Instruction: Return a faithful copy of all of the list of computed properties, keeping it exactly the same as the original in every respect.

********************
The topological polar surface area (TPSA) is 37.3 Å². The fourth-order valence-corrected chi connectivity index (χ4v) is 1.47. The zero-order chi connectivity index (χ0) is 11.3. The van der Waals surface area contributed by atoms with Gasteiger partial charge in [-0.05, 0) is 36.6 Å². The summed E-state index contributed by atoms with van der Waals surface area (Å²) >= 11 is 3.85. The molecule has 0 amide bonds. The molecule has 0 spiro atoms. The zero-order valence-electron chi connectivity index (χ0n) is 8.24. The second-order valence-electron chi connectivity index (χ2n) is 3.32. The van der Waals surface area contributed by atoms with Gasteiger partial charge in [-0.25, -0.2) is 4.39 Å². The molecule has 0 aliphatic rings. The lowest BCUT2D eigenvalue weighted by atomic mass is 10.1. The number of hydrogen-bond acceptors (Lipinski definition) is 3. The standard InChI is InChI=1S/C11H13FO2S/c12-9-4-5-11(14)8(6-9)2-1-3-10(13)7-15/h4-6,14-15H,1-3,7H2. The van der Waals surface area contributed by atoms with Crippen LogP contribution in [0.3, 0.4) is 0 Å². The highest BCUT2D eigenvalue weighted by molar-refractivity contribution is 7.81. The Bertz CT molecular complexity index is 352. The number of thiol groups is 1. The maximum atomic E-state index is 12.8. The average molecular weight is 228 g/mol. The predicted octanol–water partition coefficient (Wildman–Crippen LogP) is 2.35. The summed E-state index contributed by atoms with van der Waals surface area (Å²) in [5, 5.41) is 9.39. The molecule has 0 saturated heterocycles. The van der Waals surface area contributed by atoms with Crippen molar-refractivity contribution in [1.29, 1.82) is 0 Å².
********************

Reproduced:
The topological polar surface area (TPSA) is 37.3 Å². The fourth-order valence-corrected chi connectivity index (χ4v) is 1.47. The zero-order chi connectivity index (χ0) is 11.3. The van der Waals surface area contributed by atoms with Gasteiger partial charge in [-0.05, 0) is 36.6 Å². The summed E-state index contributed by atoms with van der Waals surface area (Å²) >= 11 is 3.85. The molecule has 0 amide bonds. The molecule has 0 spiro atoms. The zero-order valence-electron chi connectivity index (χ0n) is 8.24. The second-order valence-electron chi connectivity index (χ2n) is 3.32. The van der Waals surface area contributed by atoms with Gasteiger partial charge in [-0.25, -0.2) is 4.39 Å². The molecule has 0 aliphatic rings. The lowest BCUT2D eigenvalue weighted by atomic mass is 10.1. The number of hydrogen-bond acceptors (Lipinski definition) is 3. The standard InChI is InChI=1S/C11H13FO2S/c12-9-4-5-11(14)8(6-9)2-1-3-10(13)7-15/h4-6,14-15H,1-3,7H2. The van der Waals surface area contributed by atoms with Crippen LogP contribution in [0.3, 0.4) is 0 Å². The highest BCUT2D eigenvalue weighted by molar-refractivity contribution is 7.81. The Bertz CT molecular complexity index is 352. The number of thiol groups is 1. The maximum atomic E-state index is 12.8. The average molecular weight is 228 g/mol. The predicted octanol–water partition coefficient (Wildman–Crippen LogP) is 2.35. The summed E-state index contributed by atoms with van der Waals surface area (Å²) in [5, 5.41) is 9.39. The molecule has 0 saturated heterocycles. The van der Waals surface area contributed by atoms with Crippen molar-refractivity contribution in [1.29, 1.82) is 0 Å².